103m Nigerians may become poor in 2022 – World Bank

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The World Bank has projected that a rough estimates of between 15 million and 20 million Nigerians will join the poverty rank by 2022.

The Bank disclosed this on Tuesday at the  virtual launch of the 2021 Macroeconomic Outlook of the Nigerian Economic Summit Group, a private sector-led think-tank.

Speaking at the events one  of invited guests, Dr Doyin Salami stressed that to prevent the unpleasant projection from becoming a reality the country needs to implement key reforms in order to get the economy out of the current doldrums and achieve sustainable inclusive growth,

Salami, who is the Chairman of the Presidential Economic Advisory Council, noted that country must do its level to get out of the current recession.

Speaking in a similar vein, the World Bank Senior Economist, Gloria Joseph-Raji attributed Nigeria’s current economic situation to the impact of the Covid-19 pandemic.

Nigeria witnessed in 2020 its deepest recession since the 1980s and the second in five years.

But proffering solutions to the country’s current economic doldrums, Joseph-Raji advised those at the helm of affairs in Nigeria to push forward policies that help to improve the business environment and improve the welfare of the average Nigerian.

She said, “We actually consider Nigeria right now to be at a critical junction in the sense that the achievement of its development goal of lifting 100 million people out of poverty by 2030 was already challenging even before COVID-19 struck, and then COVID-19 has made this even more challenging and more urgent.

“So, with lower growth and fewer jobs, and then coupled with high inflation, our estimates are that the number of the poor will increase by about 15 to 20 million people by 2022 from the about 83 million people in 2019. And the 2019 numbers are from the Nigeria Living Standards Survey of 2018/2019.”

Joseph-Raji noted that the authorities had risen to the occasion and had taken some bold reforms in order to respond to the crisis.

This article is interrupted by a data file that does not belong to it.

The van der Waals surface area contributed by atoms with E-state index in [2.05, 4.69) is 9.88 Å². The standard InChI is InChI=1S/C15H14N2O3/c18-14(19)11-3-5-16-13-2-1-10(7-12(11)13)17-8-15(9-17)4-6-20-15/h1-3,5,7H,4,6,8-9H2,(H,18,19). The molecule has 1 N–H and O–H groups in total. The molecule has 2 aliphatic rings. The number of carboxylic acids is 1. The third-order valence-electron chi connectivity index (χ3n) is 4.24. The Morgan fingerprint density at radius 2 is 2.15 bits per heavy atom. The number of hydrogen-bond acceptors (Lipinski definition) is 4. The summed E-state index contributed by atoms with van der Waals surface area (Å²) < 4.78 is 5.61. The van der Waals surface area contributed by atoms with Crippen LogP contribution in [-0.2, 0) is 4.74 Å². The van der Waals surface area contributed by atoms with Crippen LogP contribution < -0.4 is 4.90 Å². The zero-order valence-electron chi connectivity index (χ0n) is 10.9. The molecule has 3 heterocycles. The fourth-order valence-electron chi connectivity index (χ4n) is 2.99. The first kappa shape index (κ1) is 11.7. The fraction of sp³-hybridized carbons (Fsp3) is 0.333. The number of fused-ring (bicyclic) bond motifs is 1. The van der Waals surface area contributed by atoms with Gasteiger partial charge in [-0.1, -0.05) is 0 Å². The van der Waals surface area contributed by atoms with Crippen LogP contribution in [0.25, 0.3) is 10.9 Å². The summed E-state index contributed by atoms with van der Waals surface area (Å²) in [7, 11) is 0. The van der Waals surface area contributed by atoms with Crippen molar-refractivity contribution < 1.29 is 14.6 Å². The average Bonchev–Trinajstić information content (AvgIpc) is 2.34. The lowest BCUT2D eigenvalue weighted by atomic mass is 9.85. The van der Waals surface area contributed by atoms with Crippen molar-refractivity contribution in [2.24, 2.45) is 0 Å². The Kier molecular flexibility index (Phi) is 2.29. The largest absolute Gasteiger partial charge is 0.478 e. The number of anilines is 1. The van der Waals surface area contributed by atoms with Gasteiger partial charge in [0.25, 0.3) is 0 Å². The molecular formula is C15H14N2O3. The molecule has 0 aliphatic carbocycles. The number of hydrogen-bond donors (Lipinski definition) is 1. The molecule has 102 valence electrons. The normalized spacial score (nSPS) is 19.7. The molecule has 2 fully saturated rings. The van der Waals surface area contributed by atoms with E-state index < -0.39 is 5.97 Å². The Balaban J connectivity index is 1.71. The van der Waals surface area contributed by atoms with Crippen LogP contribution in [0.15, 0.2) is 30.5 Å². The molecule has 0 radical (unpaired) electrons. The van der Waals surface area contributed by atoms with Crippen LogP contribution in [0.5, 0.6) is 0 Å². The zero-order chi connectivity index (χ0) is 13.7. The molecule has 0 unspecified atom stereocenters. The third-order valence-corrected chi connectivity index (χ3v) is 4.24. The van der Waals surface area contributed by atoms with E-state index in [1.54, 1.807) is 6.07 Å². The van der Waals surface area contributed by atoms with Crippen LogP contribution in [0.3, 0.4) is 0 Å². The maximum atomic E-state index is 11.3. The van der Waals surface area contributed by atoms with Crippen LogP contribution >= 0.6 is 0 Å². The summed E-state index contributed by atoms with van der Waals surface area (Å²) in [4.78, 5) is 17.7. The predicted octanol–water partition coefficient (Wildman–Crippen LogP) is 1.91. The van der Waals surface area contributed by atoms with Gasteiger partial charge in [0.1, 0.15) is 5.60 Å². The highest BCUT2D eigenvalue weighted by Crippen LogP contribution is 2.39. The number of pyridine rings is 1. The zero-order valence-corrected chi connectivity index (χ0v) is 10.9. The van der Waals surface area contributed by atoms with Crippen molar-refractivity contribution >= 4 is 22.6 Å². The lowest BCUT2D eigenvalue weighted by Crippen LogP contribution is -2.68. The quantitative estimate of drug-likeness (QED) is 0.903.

She said they had tried to adopt a market-based mechanism for petroleum pricing and adjust electricity tariffs to more cost-reflective levels in order to free up fiscal resources.

“However, more needs to be done if Nigeria really wants to make progress towards meeting its broad development goals,” she added.

Joseph-Raji listed mobilising tax revenues in a way that does not negatively affect investments and growth, strengthening the management of monetary policies towards the primary objective of price stability and adopting more transparent and credible foreign exchange allocation as the key priorities for government.

“The outlook is very uncertain, and there is a need for the government to prioritise certain key policy reforms if Nigeria must really turn the corner and recover and rebuild resilient and inclusive growth,” she said.

On his part, Salami stressed the need for more investments in the country so as to achieve the desired growth.

He said, “If the economy is going to grow and people are going to feel it, then it is pretty clear that output growth must not only be rapid. We really do need to find ourselves in a position where this economy is growing at about six per cent, and to move in that direction requires significant investments.”

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